Al noted in his post that air can get in the system from turning the bike upside (He also wrote a great tip on braking technique). This would be true. It's not a flaw of design, but due to the fact that the fluid resevoir has a little bit of air in it. That bit of air isn't a part of the pressurized system, but can get there when inverted. (We've been known to remove the brake systems from our race bikes, hang 'em upside down overnight, then finish bleeding them upside-down in the morning. Now we just use a Mity-Vac.)

    I also saw posted an issue with warping. I'm still waiting for the manufacturers to come out with floating discs... This is where the disc rotors are "Flexibly" mounted to a separate carrier. That way, the swept area (where the heating occurs) can expand and contract independantly, reducing the effects of warping and coning. There's other advantages, too, like reduced drag, lighter weight...

    Downhillers might do well to look for thicker, heavier discs. Since outright weight isn't as big of an issue as road or x-country, you can take advantage of the heat capabilities of a heavier disc; more material = longer heat-up time. Worth a look if you compete...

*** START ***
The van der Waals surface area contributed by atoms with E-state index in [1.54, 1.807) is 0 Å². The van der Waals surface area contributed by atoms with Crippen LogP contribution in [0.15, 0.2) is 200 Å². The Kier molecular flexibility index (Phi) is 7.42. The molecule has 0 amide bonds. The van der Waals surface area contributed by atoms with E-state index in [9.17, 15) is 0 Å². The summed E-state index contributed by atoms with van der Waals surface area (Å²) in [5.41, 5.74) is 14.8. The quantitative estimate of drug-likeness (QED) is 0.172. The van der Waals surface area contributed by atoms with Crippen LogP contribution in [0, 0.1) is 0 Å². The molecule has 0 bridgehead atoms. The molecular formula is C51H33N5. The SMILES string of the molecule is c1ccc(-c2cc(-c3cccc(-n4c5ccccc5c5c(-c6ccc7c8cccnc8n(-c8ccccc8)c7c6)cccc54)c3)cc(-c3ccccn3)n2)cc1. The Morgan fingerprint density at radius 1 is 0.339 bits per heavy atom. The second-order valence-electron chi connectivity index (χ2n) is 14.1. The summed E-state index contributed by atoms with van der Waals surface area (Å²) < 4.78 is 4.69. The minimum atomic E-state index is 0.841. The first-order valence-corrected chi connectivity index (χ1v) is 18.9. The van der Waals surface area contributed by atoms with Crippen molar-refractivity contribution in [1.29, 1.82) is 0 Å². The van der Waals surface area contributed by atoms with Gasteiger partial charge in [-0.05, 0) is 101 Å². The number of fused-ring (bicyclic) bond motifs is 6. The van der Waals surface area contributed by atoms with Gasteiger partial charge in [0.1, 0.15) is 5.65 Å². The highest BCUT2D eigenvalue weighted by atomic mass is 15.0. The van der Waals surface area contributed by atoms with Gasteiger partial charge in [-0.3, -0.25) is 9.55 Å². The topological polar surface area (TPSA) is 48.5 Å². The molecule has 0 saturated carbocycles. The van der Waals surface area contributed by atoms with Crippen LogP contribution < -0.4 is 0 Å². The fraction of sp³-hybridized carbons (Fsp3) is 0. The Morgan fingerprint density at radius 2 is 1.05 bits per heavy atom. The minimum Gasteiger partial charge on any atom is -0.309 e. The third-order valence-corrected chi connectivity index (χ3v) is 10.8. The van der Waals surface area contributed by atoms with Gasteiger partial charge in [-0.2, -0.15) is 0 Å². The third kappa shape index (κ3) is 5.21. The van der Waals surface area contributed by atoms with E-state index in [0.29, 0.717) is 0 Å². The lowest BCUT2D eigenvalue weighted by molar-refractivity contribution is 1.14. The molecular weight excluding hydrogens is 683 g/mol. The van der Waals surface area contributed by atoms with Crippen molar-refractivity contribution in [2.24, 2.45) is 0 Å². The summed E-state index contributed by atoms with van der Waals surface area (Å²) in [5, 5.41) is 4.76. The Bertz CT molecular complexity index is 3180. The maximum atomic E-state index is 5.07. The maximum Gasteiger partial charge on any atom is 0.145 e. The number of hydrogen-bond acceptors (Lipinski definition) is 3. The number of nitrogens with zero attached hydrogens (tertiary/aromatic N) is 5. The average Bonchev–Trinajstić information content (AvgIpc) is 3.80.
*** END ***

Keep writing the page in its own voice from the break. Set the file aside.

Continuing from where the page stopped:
Do it yourself? Here's a couple of tips I always follow that may not be in the manual (Note: Applies to DOT fluid only; that's all that I know! ):
    1) Use fresh fluid. Don't know how old that opened bottle is? Get a new one.
    2) When getting that new bottle, unscrew the cap and check that the "Freshness Seal" is intact.
    3) Buy fluid that comes in a plastic----not metal----bottle. That way you can squeeze the excess air out of it before capping. This will keep the fluid drier.
    4) Religiously put the caps on both the resevoir and bottle after you top-off the resevoir, even if you know you'll be topping it off again in just 10 seconds while you're bleeding the system. The entire brake system only holds a small amount of fluid, and therefore cannot tolerate much moisture contamination.
    5) Think you got all the air out? Bleed it one more time... It'll only take another 10 seconds.

    Did I miss anything?

    Another long winded post by:
    -Erik

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    Only that you can get the same amount of leverage in a v set up as with a disc set up, it depends both upon the length of the lever, the travel, the size of the rims and the length of the actuating arms. Otherwise, you covered pretty much everything.